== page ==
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Fulbright Experience of Kyle Inman '11 in Chronicle of Higher Education Spotlight

Fulbright Experience of Kyle Inman '11 in Chronicle of Higher Education Spotlight

October 26, 2011

99718October 26, 2011, Greencastle, Ind. — "Can two sectarian groups, bitter enemies divided by religious and political differences, forge a bond by making music together?," begins a story in the Chronicle of Higher Education. "Kyle K. Inman wagers they can, and she's determined to record the elusive sounds of peace in the pubs and on the streets of Northern Ireland, a region still shaken by decades-long political and religious strife. Through the Fulbright-mtvU Fellowship program, the 22-year-old graduate of DePauw University will hunt for Roman Catholic and Protestant musicians bent on creating a harmony that runs deeper than just melody."

Inman, a 2011 DePauw graduate, tells the publication, "One thing I've realized is that it depends on which generation you're talking to in America as to how much they know about Northern Ireland. I saw Fulbright as an opportunity to return and use my passion for music, love for travel, and knowledge of Northern Ireland to make a difference by drawing attention to the artistic support of the peace process."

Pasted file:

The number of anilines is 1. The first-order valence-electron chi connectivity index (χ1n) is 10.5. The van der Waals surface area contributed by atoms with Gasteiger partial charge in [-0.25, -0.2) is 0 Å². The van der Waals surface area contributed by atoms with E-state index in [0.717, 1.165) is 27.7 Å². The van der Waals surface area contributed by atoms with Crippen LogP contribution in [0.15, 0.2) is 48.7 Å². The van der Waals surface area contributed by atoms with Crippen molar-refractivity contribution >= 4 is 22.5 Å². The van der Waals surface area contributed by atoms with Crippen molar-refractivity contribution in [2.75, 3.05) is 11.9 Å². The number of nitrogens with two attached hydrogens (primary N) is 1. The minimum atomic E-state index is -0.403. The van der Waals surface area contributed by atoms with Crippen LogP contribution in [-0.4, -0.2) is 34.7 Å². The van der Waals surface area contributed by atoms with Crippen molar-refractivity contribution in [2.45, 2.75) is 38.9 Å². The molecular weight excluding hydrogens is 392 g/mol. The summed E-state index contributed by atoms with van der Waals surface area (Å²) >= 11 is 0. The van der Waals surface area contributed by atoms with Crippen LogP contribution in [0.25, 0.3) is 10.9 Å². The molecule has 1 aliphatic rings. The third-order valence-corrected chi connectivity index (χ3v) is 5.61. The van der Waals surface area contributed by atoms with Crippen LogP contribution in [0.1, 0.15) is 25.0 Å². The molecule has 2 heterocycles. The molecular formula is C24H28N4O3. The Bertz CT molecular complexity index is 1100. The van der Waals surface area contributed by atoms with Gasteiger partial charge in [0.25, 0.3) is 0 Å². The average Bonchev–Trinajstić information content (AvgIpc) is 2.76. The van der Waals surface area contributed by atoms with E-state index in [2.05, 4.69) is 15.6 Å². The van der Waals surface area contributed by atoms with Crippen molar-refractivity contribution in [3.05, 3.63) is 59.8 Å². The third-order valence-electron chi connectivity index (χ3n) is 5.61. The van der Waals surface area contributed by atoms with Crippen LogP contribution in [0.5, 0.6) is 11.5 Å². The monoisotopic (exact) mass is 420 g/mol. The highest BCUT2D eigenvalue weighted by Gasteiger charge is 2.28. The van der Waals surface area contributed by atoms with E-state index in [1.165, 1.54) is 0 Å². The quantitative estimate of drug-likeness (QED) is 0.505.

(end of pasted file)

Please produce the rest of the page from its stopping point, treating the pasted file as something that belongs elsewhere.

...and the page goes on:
Collin Eaton writes, "Inman, who is from Texas, says her passion for Northern Ireland developed in college after a tour during her freshman year. At DePauw, where she earned a bachelor's degree in music and English literature, Ms. Inman ran a Northern Ireland awareness project, a weeklong series of events focused on the country's art and culture and how they related to the conflict. In January 2009, she traveled there again and met a man whose guitar playing would later help shape the idea for her Fulbright project. At a traditional pub in Belfast called the Hatfield House, the man, a former leader in 102975the Irish Republican Army, told her about his time as a prisoner and about his music, which commemorated friends lost in the violence."

Read more at the Chronicle's website (a subscription may be required to access the full text).

Kyle Inman's Fulbright award was noted in this previous story.